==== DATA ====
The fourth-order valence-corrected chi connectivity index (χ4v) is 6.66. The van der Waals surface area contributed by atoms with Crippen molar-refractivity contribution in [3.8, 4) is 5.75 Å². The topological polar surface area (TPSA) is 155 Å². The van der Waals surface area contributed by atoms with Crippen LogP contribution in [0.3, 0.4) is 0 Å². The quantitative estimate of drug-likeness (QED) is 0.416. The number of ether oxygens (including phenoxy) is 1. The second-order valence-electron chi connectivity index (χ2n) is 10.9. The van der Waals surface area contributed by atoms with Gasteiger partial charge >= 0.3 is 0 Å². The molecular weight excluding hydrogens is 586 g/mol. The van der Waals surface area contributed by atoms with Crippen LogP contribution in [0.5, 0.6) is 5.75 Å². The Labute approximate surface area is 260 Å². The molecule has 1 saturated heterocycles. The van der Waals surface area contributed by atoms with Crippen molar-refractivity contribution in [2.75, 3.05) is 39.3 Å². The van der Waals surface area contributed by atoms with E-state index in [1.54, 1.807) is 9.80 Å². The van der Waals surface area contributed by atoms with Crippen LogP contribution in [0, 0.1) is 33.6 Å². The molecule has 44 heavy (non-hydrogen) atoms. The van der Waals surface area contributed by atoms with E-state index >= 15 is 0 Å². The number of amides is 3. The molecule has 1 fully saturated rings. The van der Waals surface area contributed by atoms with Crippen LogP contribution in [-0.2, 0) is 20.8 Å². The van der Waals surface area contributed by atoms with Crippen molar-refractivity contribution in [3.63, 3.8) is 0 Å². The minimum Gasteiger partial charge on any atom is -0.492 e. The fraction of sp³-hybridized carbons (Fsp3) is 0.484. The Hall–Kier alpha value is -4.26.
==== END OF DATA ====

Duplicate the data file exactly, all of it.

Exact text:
The fourth-order valence-corrected chi connectivity index (χ4v) is 6.66. The van der Waals surface area contributed by atoms with Crippen molar-refractivity contribution in [3.8, 4) is 5.75 Å². The topological polar surface area (TPSA) is 155 Å². The van der Waals surface area contributed by atoms with Crippen LogP contribution in [0.3, 0.4) is 0 Å². The quantitative estimate of drug-likeness (QED) is 0.416. The number of ether oxygens (including phenoxy) is 1. The second-order valence-electron chi connectivity index (χ2n) is 10.9. The van der Waals surface area contributed by atoms with Gasteiger partial charge >= 0.3 is 0 Å². The molecular weight excluding hydrogens is 586 g/mol. The van der Waals surface area contributed by atoms with Crippen LogP contribution in [0.5, 0.6) is 5.75 Å². The Labute approximate surface area is 260 Å². The molecule has 1 saturated heterocycles. The van der Waals surface area contributed by atoms with Crippen molar-refractivity contribution in [2.75, 3.05) is 39.3 Å². The van der Waals surface area contributed by atoms with E-state index in [1.54, 1.807) is 9.80 Å². The van der Waals surface area contributed by atoms with Crippen LogP contribution in [0, 0.1) is 33.6 Å². The molecule has 44 heavy (non-hydrogen) atoms. The van der Waals surface area contributed by atoms with E-state index >= 15 is 0 Å². The number of amides is 3. The molecule has 1 fully saturated rings. The van der Waals surface area contributed by atoms with Crippen LogP contribution in [-0.2, 0) is 20.8 Å². The van der Waals surface area contributed by atoms with Crippen molar-refractivity contribution in [3.63, 3.8) is 0 Å². The minimum Gasteiger partial charge on any atom is -0.492 e. The fraction of sp³-hybridized carbons (Fsp3) is 0.484. The Hall–Kier alpha value is -4.26.